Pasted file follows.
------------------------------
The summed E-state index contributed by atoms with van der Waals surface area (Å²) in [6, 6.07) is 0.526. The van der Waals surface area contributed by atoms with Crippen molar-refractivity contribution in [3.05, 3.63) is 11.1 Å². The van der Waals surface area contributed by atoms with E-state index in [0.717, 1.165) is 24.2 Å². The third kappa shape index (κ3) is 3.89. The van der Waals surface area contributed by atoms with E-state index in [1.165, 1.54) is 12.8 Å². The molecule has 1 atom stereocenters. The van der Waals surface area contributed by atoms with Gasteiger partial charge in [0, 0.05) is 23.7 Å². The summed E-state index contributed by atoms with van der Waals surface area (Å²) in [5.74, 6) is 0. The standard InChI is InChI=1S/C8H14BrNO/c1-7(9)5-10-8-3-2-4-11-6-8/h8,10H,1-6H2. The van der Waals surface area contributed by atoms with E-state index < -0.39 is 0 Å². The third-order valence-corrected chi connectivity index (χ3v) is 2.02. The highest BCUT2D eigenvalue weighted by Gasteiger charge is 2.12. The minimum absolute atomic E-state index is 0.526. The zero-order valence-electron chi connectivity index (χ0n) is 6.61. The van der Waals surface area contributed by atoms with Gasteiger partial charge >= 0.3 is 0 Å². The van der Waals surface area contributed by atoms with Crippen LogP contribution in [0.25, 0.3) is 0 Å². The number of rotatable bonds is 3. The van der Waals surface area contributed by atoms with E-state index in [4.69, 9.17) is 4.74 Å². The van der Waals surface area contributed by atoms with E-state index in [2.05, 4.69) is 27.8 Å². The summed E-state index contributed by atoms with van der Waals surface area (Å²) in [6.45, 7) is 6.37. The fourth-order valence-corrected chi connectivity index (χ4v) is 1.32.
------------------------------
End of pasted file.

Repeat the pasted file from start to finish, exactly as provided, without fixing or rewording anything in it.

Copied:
The summed E-state index contributed by atoms with van der Waals surface area (Å²) in [6, 6.07) is 0.526. The van der Waals surface area contributed by atoms with Crippen molar-refractivity contribution in [3.05, 3.63) is 11.1 Å². The van der Waals surface area contributed by atoms with E-state index in [0.717, 1.165) is 24.2 Å². The third kappa shape index (κ3) is 3.89. The van der Waals surface area contributed by atoms with E-state index in [1.165, 1.54) is 12.8 Å². The molecule has 1 atom stereocenters. The van der Waals surface area contributed by atoms with Gasteiger partial charge in [0, 0.05) is 23.7 Å². The summed E-state index contributed by atoms with van der Waals surface area (Å²) in [5.74, 6) is 0. The standard InChI is InChI=1S/C8H14BrNO/c1-7(9)5-10-8-3-2-4-11-6-8/h8,10H,1-6H2. The van der Waals surface area contributed by atoms with E-state index < -0.39 is 0 Å². The third-order valence-corrected chi connectivity index (χ3v) is 2.02. The highest BCUT2D eigenvalue weighted by Gasteiger charge is 2.12. The minimum absolute atomic E-state index is 0.526. The zero-order valence-electron chi connectivity index (χ0n) is 6.61. The van der Waals surface area contributed by atoms with Gasteiger partial charge >= 0.3 is 0 Å². The van der Waals surface area contributed by atoms with Crippen LogP contribution in [0.25, 0.3) is 0 Å². The number of rotatable bonds is 3. The van der Waals surface area contributed by atoms with E-state index in [4.69, 9.17) is 4.74 Å². The van der Waals surface area contributed by atoms with E-state index in [2.05, 4.69) is 27.8 Å². The summed E-state index contributed by atoms with van der Waals surface area (Å²) in [6.45, 7) is 6.37. The fourth-order valence-corrected chi connectivity index (χ4v) is 1.32.